Several years ago I first heard coach and physical therapist Charlie Weingroff explain what he coined a “packed neck” position and it’s importance. This is essentially a neutral spine position when you break it down. However, with the kettlebell swing and in some cases the deadlift, that neutral spine position is often lost. Meaning that the pictures above and below, although representing what is common, are not ideal.
Guest Post from Jim Kilebaso, President of the IYCA
I talk to parents and coaches all the time who want to take short-cuts and rush the development of athletes. The most common belief is that if you just practice your sports skills (dribbling, shooting, setting, hitting, fielding, etc.) enough, you’ll be a great athlete.
Unfortunately, that’s just not how great athletes are developed.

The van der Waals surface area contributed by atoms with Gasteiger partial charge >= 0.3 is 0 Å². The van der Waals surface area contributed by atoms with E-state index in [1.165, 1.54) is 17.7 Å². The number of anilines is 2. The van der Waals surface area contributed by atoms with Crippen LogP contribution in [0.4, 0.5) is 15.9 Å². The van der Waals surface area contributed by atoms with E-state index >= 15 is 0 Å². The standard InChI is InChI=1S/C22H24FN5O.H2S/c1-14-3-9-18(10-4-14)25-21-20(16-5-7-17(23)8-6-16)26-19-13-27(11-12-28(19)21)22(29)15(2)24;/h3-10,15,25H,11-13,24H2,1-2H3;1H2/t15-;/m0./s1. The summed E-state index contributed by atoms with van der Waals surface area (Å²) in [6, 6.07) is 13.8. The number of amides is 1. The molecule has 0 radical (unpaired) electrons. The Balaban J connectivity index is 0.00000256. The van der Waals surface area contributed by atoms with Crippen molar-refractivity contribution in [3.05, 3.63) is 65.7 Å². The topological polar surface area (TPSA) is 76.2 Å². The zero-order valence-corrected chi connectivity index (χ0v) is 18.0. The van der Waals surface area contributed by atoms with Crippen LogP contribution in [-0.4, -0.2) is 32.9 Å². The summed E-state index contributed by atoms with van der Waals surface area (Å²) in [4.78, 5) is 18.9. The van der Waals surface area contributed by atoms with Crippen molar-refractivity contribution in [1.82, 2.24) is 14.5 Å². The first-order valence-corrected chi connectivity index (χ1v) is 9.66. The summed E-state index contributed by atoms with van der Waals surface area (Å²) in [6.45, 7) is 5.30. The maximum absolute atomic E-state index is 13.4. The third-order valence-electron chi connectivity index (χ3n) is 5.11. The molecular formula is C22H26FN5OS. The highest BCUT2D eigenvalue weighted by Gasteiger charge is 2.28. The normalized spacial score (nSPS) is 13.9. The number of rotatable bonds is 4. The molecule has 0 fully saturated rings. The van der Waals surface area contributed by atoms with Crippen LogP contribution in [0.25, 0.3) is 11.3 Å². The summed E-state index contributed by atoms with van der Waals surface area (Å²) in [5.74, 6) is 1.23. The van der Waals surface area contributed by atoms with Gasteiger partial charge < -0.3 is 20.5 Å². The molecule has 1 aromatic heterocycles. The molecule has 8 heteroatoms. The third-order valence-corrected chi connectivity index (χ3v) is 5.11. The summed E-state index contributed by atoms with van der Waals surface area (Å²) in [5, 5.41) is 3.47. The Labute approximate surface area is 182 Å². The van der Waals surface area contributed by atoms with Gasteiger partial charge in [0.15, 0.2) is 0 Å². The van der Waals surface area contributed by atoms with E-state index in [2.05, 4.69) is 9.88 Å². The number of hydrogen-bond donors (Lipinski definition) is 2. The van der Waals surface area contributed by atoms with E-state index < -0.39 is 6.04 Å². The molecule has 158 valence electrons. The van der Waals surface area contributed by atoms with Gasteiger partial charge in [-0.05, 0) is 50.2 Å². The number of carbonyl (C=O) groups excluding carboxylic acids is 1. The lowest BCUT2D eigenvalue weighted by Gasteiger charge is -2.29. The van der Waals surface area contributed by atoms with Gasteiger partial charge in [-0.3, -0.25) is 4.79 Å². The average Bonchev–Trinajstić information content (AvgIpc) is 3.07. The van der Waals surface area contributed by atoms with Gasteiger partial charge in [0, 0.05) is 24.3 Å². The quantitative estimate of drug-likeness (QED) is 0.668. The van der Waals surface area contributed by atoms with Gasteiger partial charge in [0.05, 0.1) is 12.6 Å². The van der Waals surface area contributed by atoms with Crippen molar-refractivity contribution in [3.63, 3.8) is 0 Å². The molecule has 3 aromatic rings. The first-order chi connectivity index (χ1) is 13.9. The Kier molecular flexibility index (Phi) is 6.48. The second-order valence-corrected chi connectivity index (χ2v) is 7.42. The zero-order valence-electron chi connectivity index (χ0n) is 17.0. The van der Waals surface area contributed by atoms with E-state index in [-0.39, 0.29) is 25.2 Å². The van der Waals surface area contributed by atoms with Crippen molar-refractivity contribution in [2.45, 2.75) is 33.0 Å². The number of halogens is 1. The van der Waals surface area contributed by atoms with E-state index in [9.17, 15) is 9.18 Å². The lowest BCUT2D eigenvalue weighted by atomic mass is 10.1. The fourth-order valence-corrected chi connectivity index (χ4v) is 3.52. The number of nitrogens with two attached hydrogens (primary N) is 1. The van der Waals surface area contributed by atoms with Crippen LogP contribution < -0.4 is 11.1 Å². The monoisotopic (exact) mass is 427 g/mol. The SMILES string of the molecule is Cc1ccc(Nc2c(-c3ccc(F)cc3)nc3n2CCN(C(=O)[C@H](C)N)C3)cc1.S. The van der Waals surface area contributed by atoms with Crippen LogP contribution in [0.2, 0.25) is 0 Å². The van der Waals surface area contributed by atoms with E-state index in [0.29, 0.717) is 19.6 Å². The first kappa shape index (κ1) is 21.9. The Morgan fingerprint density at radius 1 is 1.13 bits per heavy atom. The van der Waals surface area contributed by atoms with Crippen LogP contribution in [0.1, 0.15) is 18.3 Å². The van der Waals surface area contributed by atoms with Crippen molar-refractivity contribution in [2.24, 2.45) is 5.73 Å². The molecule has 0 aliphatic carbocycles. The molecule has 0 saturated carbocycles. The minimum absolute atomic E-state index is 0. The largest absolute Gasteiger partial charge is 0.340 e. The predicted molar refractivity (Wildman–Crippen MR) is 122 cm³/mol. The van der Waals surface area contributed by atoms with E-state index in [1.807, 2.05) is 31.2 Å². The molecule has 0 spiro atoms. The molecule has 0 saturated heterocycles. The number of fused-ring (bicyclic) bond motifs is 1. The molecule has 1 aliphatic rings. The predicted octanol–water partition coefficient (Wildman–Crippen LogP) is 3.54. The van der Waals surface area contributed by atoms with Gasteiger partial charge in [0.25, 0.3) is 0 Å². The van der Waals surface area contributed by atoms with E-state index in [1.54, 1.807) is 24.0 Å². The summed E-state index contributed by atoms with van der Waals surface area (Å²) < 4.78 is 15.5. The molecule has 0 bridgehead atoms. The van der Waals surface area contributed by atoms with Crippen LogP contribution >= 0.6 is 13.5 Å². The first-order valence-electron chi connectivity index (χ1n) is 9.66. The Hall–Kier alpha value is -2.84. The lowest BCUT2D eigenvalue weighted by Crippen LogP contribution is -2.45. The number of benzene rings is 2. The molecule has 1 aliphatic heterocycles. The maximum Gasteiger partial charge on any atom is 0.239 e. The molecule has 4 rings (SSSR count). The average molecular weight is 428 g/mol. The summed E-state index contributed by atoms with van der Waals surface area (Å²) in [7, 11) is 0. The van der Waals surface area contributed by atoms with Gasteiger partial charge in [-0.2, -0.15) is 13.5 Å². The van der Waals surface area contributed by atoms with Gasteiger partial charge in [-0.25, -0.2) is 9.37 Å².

I recently finished reading “So Good They Can’t Ignore You” by Cal Newport. I heard Eric Cressey recommend it on a podcast and thought I’d check it out. The main premise is that skills trump passion when it comes to building a career that you love. Newport’s first rule is that simply following your passion is bad advice. There is a lot more to having a career that you love than simply being excited about it. Rule two explains the concept of career capital in which gaining rare and valuable skills leads toward work that you love. There’s a hell of a lot more to it but just these rules got me thinking. What does all of this have to do with training? I’m thinking Athletic Capital.